This year's OPEC price increases will have cost the United States 1.3 million jobs and lifted consumer prices 5 1/2 percentage points by the end of the year, the Carter administration estimated yesterday.
OPEC's failure to set a new price framework at its meeting this week in Caracas means the United States faces a growing "uncertainty about further price increases in the future," Energy Secretary Charles Duncan said.
The price increases announced so far by most members of the Organization of Petroleum Exporting Countries (OPEC), coupled with that new uncertainty, Duncan added, constitute "a threat to our national security and economic well-being."
Duncan said these latest price increases would lift gasoline prices from 4 to 8 cents a gallon and home heating oil prices from 3 to 7 cents a gallon. Some of those price increases occurred this week as a number of major oil companies, including Exxon, Chevron, Texaco and Gulf, boosted gasoline prices by 3 cents to 6 cents a gallon.
"Since the OPEC nations are free to raise their prices." Duncan said, the only way to stabilize the world oil market is for the consuming nations to cut consumption. Even if the United States and other oil importing countries succeeded in that, Duncan acknowledged, he has no assurances that OPEC might not cut oil production to keep the market tight.
The United States, which for years has been hoping the OPEC cartel would disintegrate, finds itself in the ironic position of wishing, for the moment at least, that the cartel's price discipline could have been reestablished. The uncertainty about oil production in Iran has turned the tables, according to experts.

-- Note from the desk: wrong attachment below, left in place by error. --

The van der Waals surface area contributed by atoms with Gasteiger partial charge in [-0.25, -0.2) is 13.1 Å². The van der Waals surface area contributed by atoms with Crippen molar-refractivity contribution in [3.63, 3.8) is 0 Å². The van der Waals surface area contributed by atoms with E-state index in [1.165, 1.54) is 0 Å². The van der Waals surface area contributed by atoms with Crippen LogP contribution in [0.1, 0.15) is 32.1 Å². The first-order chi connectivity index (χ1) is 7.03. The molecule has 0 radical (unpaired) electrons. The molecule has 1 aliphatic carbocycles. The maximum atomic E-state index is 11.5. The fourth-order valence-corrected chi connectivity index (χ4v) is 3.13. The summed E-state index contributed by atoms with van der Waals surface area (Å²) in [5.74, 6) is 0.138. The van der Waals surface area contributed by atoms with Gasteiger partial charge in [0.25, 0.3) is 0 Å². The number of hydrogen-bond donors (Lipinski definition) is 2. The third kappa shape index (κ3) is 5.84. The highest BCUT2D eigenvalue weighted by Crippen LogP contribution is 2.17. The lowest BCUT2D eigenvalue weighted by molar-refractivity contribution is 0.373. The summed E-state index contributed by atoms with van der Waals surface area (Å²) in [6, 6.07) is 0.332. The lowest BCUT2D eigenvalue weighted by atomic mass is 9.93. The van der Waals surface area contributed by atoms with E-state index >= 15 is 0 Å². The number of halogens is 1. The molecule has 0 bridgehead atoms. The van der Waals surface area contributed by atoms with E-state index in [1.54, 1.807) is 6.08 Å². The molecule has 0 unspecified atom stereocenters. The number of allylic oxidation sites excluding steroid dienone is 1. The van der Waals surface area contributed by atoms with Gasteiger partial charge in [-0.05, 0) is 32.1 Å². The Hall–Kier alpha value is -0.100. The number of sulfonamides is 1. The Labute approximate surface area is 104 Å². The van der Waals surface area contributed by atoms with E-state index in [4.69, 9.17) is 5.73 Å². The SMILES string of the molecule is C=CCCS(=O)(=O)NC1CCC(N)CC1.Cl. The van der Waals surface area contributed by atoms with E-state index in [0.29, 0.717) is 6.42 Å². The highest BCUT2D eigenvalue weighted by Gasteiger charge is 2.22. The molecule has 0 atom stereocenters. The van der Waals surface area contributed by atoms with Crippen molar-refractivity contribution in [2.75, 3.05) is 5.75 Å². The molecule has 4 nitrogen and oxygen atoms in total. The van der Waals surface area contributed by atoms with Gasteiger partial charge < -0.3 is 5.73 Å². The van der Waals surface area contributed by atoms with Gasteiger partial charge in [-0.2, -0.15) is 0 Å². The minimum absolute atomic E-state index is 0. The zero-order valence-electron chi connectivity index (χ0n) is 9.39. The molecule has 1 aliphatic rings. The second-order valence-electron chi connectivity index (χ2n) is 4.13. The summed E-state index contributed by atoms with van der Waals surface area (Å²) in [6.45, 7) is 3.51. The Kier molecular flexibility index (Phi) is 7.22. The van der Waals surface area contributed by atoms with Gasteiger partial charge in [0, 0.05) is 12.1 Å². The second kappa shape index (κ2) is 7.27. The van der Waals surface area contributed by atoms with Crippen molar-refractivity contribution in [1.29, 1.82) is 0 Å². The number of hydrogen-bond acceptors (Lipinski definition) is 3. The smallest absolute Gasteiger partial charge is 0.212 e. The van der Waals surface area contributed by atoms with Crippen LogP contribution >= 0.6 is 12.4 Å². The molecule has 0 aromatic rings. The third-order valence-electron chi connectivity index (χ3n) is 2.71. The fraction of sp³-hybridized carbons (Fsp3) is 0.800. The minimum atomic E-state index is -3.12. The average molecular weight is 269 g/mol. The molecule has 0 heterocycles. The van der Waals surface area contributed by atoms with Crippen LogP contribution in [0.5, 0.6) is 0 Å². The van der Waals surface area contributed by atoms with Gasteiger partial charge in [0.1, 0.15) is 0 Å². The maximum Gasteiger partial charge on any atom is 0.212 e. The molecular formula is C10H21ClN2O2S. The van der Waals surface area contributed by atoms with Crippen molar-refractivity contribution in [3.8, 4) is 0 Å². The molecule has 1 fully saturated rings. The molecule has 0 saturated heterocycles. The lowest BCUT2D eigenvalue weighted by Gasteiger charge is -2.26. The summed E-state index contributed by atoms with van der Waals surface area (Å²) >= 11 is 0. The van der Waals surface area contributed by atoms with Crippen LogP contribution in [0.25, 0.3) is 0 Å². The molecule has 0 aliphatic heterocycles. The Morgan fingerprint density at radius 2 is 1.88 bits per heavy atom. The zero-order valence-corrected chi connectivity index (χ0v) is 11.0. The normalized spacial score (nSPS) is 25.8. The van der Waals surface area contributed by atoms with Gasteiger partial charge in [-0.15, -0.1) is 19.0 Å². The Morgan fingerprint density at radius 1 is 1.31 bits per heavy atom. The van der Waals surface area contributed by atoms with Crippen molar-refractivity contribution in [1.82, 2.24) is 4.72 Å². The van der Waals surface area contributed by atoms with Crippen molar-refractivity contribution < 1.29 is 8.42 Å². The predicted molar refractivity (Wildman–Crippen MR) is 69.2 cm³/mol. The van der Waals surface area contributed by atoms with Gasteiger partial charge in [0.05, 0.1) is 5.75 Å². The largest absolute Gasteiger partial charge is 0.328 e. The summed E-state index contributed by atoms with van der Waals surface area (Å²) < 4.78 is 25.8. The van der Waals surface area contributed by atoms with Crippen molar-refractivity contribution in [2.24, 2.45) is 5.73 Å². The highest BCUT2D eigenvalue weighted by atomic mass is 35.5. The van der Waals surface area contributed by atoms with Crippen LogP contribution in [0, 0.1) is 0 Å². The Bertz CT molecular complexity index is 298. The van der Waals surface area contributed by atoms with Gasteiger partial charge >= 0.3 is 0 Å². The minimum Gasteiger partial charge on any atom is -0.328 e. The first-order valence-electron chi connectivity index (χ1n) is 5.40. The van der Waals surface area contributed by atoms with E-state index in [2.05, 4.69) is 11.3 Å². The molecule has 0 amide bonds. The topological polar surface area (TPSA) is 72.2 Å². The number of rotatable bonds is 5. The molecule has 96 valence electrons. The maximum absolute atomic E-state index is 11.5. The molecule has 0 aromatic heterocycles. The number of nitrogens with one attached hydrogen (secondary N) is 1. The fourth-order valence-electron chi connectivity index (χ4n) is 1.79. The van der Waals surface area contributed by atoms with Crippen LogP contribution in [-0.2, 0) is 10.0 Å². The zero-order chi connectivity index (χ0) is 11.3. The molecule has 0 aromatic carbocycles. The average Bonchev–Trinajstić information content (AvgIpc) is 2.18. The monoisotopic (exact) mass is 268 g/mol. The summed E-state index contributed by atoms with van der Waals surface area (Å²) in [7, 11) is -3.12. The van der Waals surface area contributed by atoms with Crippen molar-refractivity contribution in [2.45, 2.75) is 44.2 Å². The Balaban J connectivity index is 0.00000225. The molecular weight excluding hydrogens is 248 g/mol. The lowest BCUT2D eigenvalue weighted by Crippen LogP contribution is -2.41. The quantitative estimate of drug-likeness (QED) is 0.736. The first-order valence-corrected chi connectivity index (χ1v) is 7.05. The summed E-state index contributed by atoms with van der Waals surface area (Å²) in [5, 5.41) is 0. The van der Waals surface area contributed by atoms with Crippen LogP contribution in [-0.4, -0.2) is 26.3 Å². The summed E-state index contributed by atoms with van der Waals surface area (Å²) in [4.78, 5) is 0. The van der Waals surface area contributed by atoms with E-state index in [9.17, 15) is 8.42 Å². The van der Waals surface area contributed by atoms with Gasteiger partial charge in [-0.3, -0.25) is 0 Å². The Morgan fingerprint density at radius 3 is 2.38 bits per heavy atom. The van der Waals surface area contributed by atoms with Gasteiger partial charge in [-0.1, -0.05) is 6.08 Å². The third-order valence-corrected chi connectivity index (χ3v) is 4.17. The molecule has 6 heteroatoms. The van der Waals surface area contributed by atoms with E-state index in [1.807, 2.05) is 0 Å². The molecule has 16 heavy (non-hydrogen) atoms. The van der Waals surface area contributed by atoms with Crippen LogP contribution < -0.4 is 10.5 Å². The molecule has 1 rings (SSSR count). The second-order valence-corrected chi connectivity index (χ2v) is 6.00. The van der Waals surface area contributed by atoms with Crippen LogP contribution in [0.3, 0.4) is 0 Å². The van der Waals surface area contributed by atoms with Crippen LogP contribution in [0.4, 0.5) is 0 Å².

Duncan said the latest set of price increases will shortly raise the cost of importing oil to the United States from an average of about $25 a barrel last month to at least $28 a barrel and perhaps $30 a barrel if some producers raise their prices again. At the beginning of 1979, Duncan noted, the price of imports, not including trasnportation, was $13 a barrel.
The Council of Economic Advisers estimated the 1979 OPEC increases have added 2.4 percentage points to the inflation rate this year and will boost it 3.1 percentage points in 1980.
The most recent increases alone will add one percentage point to the inflation rate in 1980 and reduce employment by about 250,000 jobs by the fourth quarter of the year, the CEA said.
Because of this year's oil price increases, the U.S. oil import bill will rise by at least $38 billion next year, the CEA continued. The total bill will be more than $80 billion, other analysts said.
The depressing effect of the higher prices on economic activity will slice $82 billion from gross national product in the fourth quarter of 1980, according to the CEA estimates. While the CEA gave no figure for GNP a year from now, other forecasters predict it will be in the neighborhood of $2,625 billion.
Duncan emphasized the administration's conviction that any cuts in oil consumption ought to fall on gaoline where "discretionary use" is greatest.
The administration is considering several possible ways to cut gasoline use, including a large increase in gasoline taxes, rationing or imposition of a fee on oil imports, the cost of which would be reflected solely in gasoline prices. The last might be accomplished without new legislation, administration officials believe.
"I would not say we are any closer to making any decisions on demand restraint measures" as a result of the recent price increases or the inability of OPEC to set a price ceiling, Duncan said.
Leslie Goldman, assistant energy secretary for international affairs, said the "most significant aspect" of the Caracas meeting is that "the ball is in our court, so to speak." The failure of OPEC to set a price ceiling means "the potential for price increases" is much greater.
If consumption can be cut, however, further price increases might be forestalled, he said. With about 20 percent of U.S. oil import being pruchased on the spot market, where crude is trading for between $40 and 50 a barrel, it is particularly important to reduce demand, Goldman added.
The administration is concerned that OPEC members might start leapfrogging each other's prices as they did in the first half of this year. Should that happen, warned one oil analyst, in New York, investment banker Joseph Tovey, "Saudi Arabia will regretfully announce it has to raise its prices for reasons of solidarity."
During 1980, two other factors in addition to the cost of imported oil will be affecting petroleum product prices: decontrol of domestic crude oil prices and the level of refiner and dealer margins.